To reach women experiencing domestic abuse during Lockdown 2 and mark the International day for the Elimination of Violence against Women and Girls, which starts the annual ‘16 days of activism’, Refuge, has launched #iSeeYou, a video campaign supported by Google UK. Right now hundreds of thousands of women are trapped at home with their abusive partners in lockdown conditions. Living in fear day in day out, unable to access support. For most women experiencing domestic abuse this won’t have been their first lockdown - they will have spent years isolated and trapped with abuse escalating over time. This campaign is a call out to let them know that they are not alone and Refuge is there to support them – every hour of every day. Google and Refuge worked together to create the #ISeeYou campaign following reports of a surge in demand during lockdown one earlier this year. By developing an organic social media campaign, led by talent and advocates, Refuge hopes to reach thousands more victims, survivors, and their families. The video features, among others, Denise Lewis OBE, Malin Andersson and Alex Winter, who have lent their support, voice and time free of charge to take part in this vital campaign. With two women being killed every week by a current and former partner in England and Wales, with deaths escalating during the pandemic, this campaign has the power to save lives. Lockdown has meant restrictions on movement - the window to call for help, ordinarily very limited, has been reduced yet more. This campaign couldn’t be more urgent. Since the first set of lockdown restrictions, Refuge launched a ‘live chat’ service, which gives women who are too afraid to pick up the phone a way to access support online with specialist Helpline staff. When so much of our lives are lived online it’s crucial that the Helpline is both promoted, and accessible to women without compromising their safety. Lisa King, director of communications and external relations at Refuge said: ‘We are incredibly grateful to Google for lending us their support. We know only too well at Refuge how crucial it is that women know how to access help – particularly during lockdown when their options might feel more limited. We want every woman experiencing domestic abuse to know that Refuge is here for them every moment of every day – our services are open and they are safe. A call to Refuge’s National Domestic Abuse Helpline or connecting via livechat could be the start of a new beginning for many women – the start of a journey to safety. This video, and the talent who have given their time, is a powerful way to reach women and share our services.’ Denise Lewis OBE, who features in the #ISeeYou campaign video said: ‘I am delighted to support this important campaign and use my voice to help amplify Refuge’s message. 1 in 4 women will experience domestic abuse at some point in their lifetime and it’s more important than ever that we ensure Refuge’s National Domestic Abuse Helpline number – 0808 2000 247 - is as visible as possible. This number, and the team of trained experts who answer calls, can change lives and save lives. Please reach out to Refuge if you ever need help or support.’ Johanna Yaovi, marketing programme manager at Google said: ‘We are extremely proud to have supported Refuge in the creation of the #ISeeYou campaign, using our network to involve inspiring talents and promoting the initiative on some of our owned channels. During these uncertain times it is essential for everyone to have access to available resources, especially considering the surge in cases of domestic abuse since the start of the COVID crisis.’ The #ISeeYou video will launch on 25th November – International Day for the Elimination of Violence against Women and will be featured on Refuge’s owned and operated channels. Any woman who needs support should call Refuge’s National Domestic Abuse Helpline on 0808 2000 247 – free, and available 24 hours a day, 7 days a week. Or visit www.nationaldahelpline.org.uk to access live chat (available between 3pm-10pm Monday to Friday) or to fill in a webform and request a safe time to be contacted. Refuge want women to know #ISeeYou and are there to support you. You are not alone. ENDS For more information contact the press office on  0207 395 7731 or email press@refuge.org.uk Watch the video here. Refuge encourages all media outlets to signpost to Refuge’s National Domestic Abuse Helpline, for free and confidential support, 24 hours a day,  call 0808 2000 247 or visit www.nationaldahelpline.org.uk to access live chat.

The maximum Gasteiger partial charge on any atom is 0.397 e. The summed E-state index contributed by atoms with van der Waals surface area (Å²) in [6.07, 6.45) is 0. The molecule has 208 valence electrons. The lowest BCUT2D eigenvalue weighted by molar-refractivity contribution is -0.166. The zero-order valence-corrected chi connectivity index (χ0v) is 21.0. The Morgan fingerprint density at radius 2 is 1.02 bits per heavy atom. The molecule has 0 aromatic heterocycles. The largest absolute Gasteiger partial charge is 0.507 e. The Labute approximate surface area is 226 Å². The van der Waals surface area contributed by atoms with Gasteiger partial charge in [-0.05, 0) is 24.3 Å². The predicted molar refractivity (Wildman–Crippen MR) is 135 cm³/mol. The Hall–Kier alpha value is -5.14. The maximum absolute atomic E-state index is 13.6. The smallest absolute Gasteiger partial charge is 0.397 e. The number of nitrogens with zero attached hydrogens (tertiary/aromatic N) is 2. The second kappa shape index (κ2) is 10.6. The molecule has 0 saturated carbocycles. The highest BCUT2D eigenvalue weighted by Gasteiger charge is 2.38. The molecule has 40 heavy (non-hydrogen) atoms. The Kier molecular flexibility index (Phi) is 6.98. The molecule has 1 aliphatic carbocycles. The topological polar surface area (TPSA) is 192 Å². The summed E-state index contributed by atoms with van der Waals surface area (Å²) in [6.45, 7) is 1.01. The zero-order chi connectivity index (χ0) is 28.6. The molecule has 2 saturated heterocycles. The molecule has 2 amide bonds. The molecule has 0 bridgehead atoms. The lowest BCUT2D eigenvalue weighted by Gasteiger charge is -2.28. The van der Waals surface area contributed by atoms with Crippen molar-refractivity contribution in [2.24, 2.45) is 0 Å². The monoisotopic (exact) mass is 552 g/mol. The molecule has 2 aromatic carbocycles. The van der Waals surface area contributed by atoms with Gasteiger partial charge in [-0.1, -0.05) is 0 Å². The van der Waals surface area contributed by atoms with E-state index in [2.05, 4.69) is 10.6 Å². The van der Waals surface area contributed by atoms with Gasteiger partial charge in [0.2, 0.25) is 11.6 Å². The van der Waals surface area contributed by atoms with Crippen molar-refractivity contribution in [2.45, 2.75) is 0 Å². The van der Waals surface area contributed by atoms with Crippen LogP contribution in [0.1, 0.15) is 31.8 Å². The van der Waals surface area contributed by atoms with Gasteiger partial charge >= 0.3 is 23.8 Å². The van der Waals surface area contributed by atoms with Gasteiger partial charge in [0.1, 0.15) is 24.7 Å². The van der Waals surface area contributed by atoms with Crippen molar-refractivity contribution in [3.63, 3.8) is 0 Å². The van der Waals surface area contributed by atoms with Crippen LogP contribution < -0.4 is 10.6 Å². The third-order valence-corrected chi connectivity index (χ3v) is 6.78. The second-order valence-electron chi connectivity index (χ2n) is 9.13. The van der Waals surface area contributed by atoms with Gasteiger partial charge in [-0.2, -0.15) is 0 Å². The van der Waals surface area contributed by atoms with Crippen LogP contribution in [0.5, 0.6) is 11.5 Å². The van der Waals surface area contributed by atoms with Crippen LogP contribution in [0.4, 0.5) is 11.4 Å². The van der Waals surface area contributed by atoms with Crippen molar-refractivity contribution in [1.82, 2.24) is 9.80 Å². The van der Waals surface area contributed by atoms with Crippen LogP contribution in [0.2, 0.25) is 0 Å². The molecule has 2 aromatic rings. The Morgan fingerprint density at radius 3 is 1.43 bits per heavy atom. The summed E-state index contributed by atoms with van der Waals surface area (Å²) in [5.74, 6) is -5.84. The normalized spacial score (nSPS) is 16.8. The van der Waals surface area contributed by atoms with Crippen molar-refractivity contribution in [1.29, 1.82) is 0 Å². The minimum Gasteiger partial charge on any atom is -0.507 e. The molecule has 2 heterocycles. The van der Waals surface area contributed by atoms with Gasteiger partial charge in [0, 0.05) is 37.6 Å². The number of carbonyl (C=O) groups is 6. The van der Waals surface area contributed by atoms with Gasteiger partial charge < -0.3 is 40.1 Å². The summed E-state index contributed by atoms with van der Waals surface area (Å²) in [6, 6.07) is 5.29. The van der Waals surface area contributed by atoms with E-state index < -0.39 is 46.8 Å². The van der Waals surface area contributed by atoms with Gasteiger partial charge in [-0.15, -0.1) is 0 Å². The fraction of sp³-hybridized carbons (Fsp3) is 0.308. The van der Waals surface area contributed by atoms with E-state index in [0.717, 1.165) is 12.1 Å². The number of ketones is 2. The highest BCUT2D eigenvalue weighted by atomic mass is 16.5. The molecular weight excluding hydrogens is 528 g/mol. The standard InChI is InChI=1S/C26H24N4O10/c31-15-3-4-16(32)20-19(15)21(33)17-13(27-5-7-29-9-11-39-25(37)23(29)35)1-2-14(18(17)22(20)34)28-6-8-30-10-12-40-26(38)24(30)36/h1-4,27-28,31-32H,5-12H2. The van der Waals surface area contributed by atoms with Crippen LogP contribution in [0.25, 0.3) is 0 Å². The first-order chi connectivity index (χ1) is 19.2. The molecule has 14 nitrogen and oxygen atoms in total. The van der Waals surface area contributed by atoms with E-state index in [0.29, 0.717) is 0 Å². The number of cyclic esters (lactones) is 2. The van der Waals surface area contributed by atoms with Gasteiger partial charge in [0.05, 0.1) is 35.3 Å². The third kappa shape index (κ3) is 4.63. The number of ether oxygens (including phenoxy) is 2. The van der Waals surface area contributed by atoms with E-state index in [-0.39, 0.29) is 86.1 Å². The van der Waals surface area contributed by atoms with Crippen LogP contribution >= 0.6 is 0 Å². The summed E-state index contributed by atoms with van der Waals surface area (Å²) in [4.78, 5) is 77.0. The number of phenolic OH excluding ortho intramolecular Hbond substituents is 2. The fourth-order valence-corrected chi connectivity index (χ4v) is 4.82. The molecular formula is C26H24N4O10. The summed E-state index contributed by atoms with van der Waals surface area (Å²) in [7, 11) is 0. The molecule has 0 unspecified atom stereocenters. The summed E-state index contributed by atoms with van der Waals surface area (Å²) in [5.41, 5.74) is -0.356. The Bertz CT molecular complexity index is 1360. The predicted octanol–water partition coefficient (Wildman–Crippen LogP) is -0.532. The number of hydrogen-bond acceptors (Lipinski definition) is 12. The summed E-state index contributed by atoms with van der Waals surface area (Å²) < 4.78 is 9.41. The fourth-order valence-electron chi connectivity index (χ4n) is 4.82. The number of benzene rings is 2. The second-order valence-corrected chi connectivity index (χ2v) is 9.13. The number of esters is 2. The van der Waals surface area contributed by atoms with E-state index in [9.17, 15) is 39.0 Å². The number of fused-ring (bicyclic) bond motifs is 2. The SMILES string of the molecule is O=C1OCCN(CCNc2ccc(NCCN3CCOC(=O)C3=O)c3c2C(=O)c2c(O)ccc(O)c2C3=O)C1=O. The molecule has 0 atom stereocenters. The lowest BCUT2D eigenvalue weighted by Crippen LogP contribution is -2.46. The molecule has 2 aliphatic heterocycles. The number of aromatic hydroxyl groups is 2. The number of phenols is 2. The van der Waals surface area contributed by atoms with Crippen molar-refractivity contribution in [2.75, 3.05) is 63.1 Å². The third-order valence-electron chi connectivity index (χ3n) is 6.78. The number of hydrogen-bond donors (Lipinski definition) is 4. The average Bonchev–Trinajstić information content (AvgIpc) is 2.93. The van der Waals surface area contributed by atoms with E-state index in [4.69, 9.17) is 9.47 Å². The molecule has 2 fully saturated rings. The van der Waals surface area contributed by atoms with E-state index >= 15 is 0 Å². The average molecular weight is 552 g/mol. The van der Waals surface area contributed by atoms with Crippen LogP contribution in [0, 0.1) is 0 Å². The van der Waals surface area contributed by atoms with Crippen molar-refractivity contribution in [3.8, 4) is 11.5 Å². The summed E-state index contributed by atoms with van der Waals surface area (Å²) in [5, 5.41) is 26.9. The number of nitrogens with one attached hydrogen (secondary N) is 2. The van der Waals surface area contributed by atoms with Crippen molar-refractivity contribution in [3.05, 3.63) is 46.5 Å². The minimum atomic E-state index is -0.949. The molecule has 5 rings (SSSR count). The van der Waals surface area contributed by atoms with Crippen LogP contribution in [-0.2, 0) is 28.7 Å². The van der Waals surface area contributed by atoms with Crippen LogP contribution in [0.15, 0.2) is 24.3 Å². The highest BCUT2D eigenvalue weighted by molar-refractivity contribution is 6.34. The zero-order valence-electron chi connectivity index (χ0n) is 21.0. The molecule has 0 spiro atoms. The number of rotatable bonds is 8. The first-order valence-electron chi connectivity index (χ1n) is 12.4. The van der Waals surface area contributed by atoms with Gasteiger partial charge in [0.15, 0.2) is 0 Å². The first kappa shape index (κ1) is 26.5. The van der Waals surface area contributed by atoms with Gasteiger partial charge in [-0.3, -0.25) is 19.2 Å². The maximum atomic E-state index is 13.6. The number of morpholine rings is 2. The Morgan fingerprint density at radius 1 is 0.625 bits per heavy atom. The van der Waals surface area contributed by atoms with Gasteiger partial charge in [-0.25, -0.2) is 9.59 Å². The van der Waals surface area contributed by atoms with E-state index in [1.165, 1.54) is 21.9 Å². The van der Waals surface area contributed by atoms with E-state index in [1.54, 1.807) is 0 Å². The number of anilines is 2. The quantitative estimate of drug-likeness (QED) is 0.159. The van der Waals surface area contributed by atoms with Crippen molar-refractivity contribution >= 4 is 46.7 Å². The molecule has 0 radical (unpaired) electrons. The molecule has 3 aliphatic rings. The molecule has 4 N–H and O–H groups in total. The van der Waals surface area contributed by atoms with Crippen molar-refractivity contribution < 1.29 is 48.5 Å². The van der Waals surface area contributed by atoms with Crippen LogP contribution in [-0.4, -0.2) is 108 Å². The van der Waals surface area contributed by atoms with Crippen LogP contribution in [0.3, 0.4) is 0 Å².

Refuge response to funding boost for rape and domestic abuse services
Refuge response to funding boost for rape and domestic abuse services

In response to the government’s announcement of a funding boost for rape and domestic abuse support services, Lisa King, director of communications and external relations at Refuge said: ‘Refuge welcomes this new funding pot for rape and domestic abuse services. The Covid-19 crisis has amplified what we already know -  that funds are urgently needed to ensure vital frontline services are able to plan ahead. The pandemic has had a huge impact on survivors – from being kept waiting for Universal Credit payments, to experiencing difficulty in obtaining ‘move on’ accommodation, and the rise in demand for Refuge’s National Domestic Abuse Helpline. Of course this new funding is welcome, but it isn’t the long term solution so desperately needed. Specialist domestic abuse services have already been decimated as a result of austerity cuts. Short term funding means we are unable to recruit staff and longer term planning to meet the needs of survivors  is impossible. Long term, sustainable funding which allows frontline services to plan, hire staff and move away from the funding cliff edges is what is needed -  this is the only way to ensure no woman or child is turned away from accessing the support they need.  Specialist services need stability, not uncertainty, and the way to resolve that is with long term funding, rather than short term fixes. Refuge also welcomes the government’s commitment to raising awareness of domestic abuse via its #YouAreNotAlone campaign, but urges a focus on promoting Refuge’s National Domestic Abuse Helpline as a priority.  Refuge’s Helpline is a lifeline to abused women and gives 24 hour access to specialist support services across the country. Priority should be placed on promoting 0808 2000 247 and live chat support via www.nationaldahelpline.org.uk Monday-Friday 3-10pm. Women’s lives depend on it.’ ENDS For more information contact the press office on  0207 395 7731 or email press@refuge.org.uk Refuge encourages all media outlets to signpost to Refuge’s National Domestic Abuse Helpline, for free and confidential support, 24 hours a day,  call 0808 2000 247 or visit www.nationaldahelpline.org.uk to access live chat.